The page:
The Transatlantic Slave Trade

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10 Primary Source Lessons for American History Teachers and U.S. History Teachers. Links to awesome primary source docs to read with your students. Close reading time!

10 Primary Source Lessons Every American History Teacher Should Teach

10 Primary Source Lessons for American History Teachers and U. Links to awesome primary source docs to read with your students. Primary sources are an excellent way to learn about history. These lessons focus on so

“The Case of the Student Teacher Gone Missing” is a customizable activity that asks students to solve a crime based on their analysis of evidence. First students must classify the twelve pieces of evidence as primary or secondary source evidence. Then students must decide which type of evidence they will use: primary or secondary, and explain why. Finally, students will analyze each piece of relevant evidence to draw conclusion about who the guilty teacher might be.

Crime Scene Activity: Analyzing Primary and Secondary Source Evidence

“The Case of the Student Teacher Gone Missing” is a customizable activity that asks students to solve a crime based on their analysis of evidence. First students must classify the twelve pieces of evidence as primary or secondary source evidence. Then students must decide which type of evidence they will use: primary or secondary, and explain why. Finally, students will analyze each piece of relevant evidence to draw conclusion about who the guilty teacher might be.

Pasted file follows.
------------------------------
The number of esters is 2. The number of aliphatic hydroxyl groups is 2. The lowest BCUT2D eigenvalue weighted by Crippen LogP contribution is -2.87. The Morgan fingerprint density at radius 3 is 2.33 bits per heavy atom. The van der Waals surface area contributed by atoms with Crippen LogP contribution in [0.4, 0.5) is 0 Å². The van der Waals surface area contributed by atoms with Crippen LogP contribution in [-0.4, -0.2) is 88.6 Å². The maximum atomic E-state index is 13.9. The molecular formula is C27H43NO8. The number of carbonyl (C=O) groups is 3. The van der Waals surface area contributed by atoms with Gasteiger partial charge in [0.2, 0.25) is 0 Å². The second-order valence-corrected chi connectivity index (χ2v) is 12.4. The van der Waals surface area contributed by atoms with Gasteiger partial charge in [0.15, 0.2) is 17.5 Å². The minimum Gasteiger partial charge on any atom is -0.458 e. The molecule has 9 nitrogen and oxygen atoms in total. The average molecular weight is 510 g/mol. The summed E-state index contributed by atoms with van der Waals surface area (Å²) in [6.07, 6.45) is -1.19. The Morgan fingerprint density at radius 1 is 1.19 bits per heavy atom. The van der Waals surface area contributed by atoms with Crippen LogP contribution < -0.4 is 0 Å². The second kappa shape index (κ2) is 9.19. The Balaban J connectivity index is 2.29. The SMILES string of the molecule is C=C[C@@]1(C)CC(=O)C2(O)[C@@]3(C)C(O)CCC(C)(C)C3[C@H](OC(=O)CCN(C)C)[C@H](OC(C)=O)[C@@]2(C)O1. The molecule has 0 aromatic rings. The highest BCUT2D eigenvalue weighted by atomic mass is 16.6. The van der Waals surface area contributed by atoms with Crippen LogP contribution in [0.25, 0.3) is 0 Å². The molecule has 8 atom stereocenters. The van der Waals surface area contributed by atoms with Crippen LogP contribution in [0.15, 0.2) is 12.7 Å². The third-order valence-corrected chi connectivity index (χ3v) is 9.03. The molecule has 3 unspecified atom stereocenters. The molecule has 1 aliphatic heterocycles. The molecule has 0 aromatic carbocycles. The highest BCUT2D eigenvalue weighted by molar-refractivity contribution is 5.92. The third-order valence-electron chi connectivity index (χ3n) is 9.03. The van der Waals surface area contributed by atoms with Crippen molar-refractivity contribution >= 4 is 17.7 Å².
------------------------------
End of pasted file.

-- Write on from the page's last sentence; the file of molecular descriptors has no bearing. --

Teaching students about primary and secondary sources is important in the…

Documenting Your Sources: " must know why you need to inform reader of sources language comes from a source that is not your own original font makes it able to identify or locate source give credit to sources" pg.

Resource: Stanford History Education Group.  This is a website with lessons aimed at teaching middle school-aged students and above to "read like a historian;" the lessons require a high level of English language proficiency but could possibly be adapted for students who are at lower levels.

Reading Like an Historian

The Reading Like a Historian curriculum by the Stanford History Education Group engages students in historical inquiry. One of the best history websites that includes lessons and documents.saves time and energy lesson planning!

Creating Lifelong Learners: Google's Newspaper Archives {Social Studies Mentor Text}

I would use this as a primary source for history units. We could use it to compare then/now, look for bias in newspapers, and to study journalistic writing styles.

The Transatlantic Slave Trade

This collection uses primary sources to explore the Transatlantic Slave Trade.

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